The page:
The curtains on the abandoned chicken house flapped wildly.
The winds from the sudden spring rainstorm kicked up red dust and rattled the exhaust fans.
Even though the old chicken house was as familiar to the young girls as their well-broken in leather gloves, it was a scary place to be when thunderclouds brought darkness early and rain pelted the roof.
The girls stood close together hoping to hear the rattle of the pickup truck coming along the road. Until then, they found some measure of security from the lights inside the house just up the hill.
They were relieved when they heard the truck turn into the farm road and the truck lights sent a bright beam into the darkening chicken house.
Most every day, Kailee Taylor and Ellie Barron came with their dads to the chicken house, but, today, they had come early to get things ready and to share a little girl talk.
The sound of the truck doors closing sent them scurrying to their "work." When their dads entered the chicken house, they were tossing a softball around, getting ready for the daily routine they had followed since they were about eight years old.
Both girls had literally grown up on the softball field at the recreation center in Troy. But the face of softball had changed. The lollygagging of slow-pitch softball had given way to the demanding fast-pitch game. To stay abreast of the game, the girls’ dads, David Taylor and Mark Kilpatrick, knew their daughters were going to require more instruction than they were prepared to give them.
"If they were going to be competitive, they needed instructions on the basic mechanics of both hitting and pitching," David said. "And, too, we knew a coach would be able to get their attention a little better than we could."
As eight-year-olds, the girls had played softball in the Dixie Darlings coach pitch league. Their team showed great promise by winning the district tournament and advancing to runner-up in the state tournament. Kailee and Ellie enjoyed the spoils of victory and were anxious to move up to the next level of competition.
"We both loved playing softball and knew it was something we wanted to keep doing," Kailee said. "But our dads told us, if we wanted to keep playing, we were going to have to really be serious about it and be willing to work hard."
But softball is an outdoor sport so Mother Nature would be in control of their practice schedule. On the icy-cold days, rainy days and the winter days when darkness came early, practice would have to give way to indoor endeavors — favorite television programs, a good book, chit-chatting on the phone — and a dozen other things young girls like to do.
So, Mother Nature was on their side. How demanding could practice be?
Their dads had the answer.
Several years earlier, area poultry farmers were required to make upgrades on their commercial chicken houses. Some farmers around Pike County opted to get out of the business rather than invest dollars in the upgrades. So, the countryside was scattered with chicken houses that had been converted to hay barns, livestock stalls and shelters for farming equipment.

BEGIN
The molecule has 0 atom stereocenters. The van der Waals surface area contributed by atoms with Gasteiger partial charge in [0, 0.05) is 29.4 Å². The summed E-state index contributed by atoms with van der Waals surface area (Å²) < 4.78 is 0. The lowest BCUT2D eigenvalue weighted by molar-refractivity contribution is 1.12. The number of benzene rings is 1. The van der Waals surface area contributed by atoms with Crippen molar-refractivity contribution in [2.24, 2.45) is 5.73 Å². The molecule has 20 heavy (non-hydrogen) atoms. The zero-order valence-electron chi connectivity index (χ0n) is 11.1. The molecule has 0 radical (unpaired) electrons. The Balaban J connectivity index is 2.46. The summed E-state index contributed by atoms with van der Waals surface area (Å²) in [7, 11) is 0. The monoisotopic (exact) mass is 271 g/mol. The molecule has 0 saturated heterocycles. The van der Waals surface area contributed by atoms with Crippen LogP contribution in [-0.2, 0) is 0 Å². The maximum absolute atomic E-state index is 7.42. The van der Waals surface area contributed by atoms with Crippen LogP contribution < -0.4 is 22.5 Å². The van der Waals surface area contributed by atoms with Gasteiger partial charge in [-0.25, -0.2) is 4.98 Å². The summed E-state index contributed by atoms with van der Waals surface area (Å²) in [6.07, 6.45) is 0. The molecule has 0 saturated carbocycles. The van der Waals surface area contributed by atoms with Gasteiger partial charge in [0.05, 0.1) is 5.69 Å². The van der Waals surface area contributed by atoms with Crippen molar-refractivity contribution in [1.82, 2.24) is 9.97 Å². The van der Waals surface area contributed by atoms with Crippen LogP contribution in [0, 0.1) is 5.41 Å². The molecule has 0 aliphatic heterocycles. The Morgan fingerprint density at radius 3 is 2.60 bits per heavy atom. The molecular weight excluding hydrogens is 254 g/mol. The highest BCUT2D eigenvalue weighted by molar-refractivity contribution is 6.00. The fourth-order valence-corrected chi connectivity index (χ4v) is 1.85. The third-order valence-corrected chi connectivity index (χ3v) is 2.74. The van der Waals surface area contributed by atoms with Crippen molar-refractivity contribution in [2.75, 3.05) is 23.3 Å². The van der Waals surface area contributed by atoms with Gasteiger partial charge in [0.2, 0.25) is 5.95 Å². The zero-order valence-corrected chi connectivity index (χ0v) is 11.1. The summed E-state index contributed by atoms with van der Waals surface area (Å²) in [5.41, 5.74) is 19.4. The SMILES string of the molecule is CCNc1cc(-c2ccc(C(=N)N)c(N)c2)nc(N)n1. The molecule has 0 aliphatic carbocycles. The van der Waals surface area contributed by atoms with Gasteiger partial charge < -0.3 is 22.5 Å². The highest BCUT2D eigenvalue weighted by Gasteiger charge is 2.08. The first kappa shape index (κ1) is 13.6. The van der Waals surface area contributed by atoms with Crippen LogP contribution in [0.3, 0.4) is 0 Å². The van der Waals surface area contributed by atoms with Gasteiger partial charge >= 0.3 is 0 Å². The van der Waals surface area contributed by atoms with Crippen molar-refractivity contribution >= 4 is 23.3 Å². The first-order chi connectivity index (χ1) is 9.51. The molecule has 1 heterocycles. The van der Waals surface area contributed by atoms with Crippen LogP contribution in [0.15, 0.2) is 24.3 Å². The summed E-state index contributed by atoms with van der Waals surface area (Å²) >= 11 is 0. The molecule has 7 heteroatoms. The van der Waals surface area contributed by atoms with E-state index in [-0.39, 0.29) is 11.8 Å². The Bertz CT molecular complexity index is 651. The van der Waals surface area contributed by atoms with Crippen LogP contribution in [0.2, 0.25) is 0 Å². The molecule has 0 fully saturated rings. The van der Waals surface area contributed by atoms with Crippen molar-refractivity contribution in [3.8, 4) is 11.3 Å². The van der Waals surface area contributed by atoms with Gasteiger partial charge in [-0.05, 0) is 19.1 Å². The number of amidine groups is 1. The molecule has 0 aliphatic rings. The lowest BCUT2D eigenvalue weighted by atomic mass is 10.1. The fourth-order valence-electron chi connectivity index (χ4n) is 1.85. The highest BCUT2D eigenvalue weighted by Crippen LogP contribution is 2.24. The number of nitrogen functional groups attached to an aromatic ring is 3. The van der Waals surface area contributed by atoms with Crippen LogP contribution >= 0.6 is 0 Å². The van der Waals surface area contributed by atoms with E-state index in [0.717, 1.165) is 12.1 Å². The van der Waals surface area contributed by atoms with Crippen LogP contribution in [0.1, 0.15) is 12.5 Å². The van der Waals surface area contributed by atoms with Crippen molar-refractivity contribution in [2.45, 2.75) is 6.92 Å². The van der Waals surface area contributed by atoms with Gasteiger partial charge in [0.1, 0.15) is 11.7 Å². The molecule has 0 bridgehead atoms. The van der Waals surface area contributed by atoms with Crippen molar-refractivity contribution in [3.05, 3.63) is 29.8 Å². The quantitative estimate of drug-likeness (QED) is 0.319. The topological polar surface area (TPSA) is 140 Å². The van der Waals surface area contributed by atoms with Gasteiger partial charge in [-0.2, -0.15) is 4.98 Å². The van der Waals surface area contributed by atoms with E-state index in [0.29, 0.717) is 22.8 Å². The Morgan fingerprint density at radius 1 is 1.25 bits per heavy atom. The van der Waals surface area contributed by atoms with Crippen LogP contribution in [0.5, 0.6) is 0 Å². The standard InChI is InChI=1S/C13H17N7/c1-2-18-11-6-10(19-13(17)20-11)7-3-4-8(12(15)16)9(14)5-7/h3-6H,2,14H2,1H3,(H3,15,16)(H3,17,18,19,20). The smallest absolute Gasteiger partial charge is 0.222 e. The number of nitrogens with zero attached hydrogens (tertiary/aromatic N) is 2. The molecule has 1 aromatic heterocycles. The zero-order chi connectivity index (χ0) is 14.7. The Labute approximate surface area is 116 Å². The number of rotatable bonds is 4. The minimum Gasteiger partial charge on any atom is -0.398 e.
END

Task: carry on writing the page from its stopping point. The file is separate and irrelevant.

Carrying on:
A couple of those houses were on family property just down the hill from the Taylor home.
Why not turn one of the houses into a training facility for a couple of aspiring softball players?
"There was not a lot to do," Mark said. "Hay was stored in one end of the chicken house but the other end was open and there was plenty of room for both of the girls to throw at the same time."
The dads hung a tarp across the chicken house as a backstop so any passed balls wouldn’t roll under the hay bales. They flipped on the light switch and the chicken house was immediately an indoor softball training facility for pitchers.
The girls have taken pitching lessons from several coaches, Dee Hughes, Hal Wynn and David Dudley. And they get practice pointers from their dads.
"We practice just about every day when we don’t have a game, rain or shine," Ellie said. "When the weather is hot, it’s stuffy in here and there are mosquitoes and gnats and it’s always dusty. And, in the winter it gets cold and windy, but our dads put in a couple of heaters so we could keep practicing."
And the dads put in as much time as their daughters. They sit on old plastic buckets and are at the receiving end of every pitch. If the pitches can be handled bare-handed, they could be ripped by an opposing bat.
David and Mark have benefited from their daughters’ pitching lessons and developed into rather knowledgeable "farm" league coaches.
There is no doubting the hard work, dedication and nights under the lights at the chicken house have paid off.
David and Mark have coached their daughters’ travel team, the Patriots, to more wins than you can shake a bat at. They have enough "hardware" to open a store and then some. Winning for the Patriots is not just a tradition, it’s an expectation.
Kailee and Ellie, both eighth graders, are starters on the Lady Patriots softball team at Pike Liberal Arts School in Troy. They play the field.
And, they also play 75 or more games of travel ball each season and are starting pitchers.
This year, they will be playing for different travel teams, Kailee with the Patriots and Ellie with the Dixie Diamonds.
They might have an opportunity to face each other on the mound and that will be uncharted ground.
"We like playing together, so we’ll really miss that," Kailee said. "And, when we play each other, well, we don’t know how that will be yet."
But, when the game dust settles, the lights will go on in a chicken house in rural Pike County and the sound of balls hitting the leather will break the stillness of the night. The "chicks" will be in the house.
Jaine Treadwell is a freelance writer from Brundidge.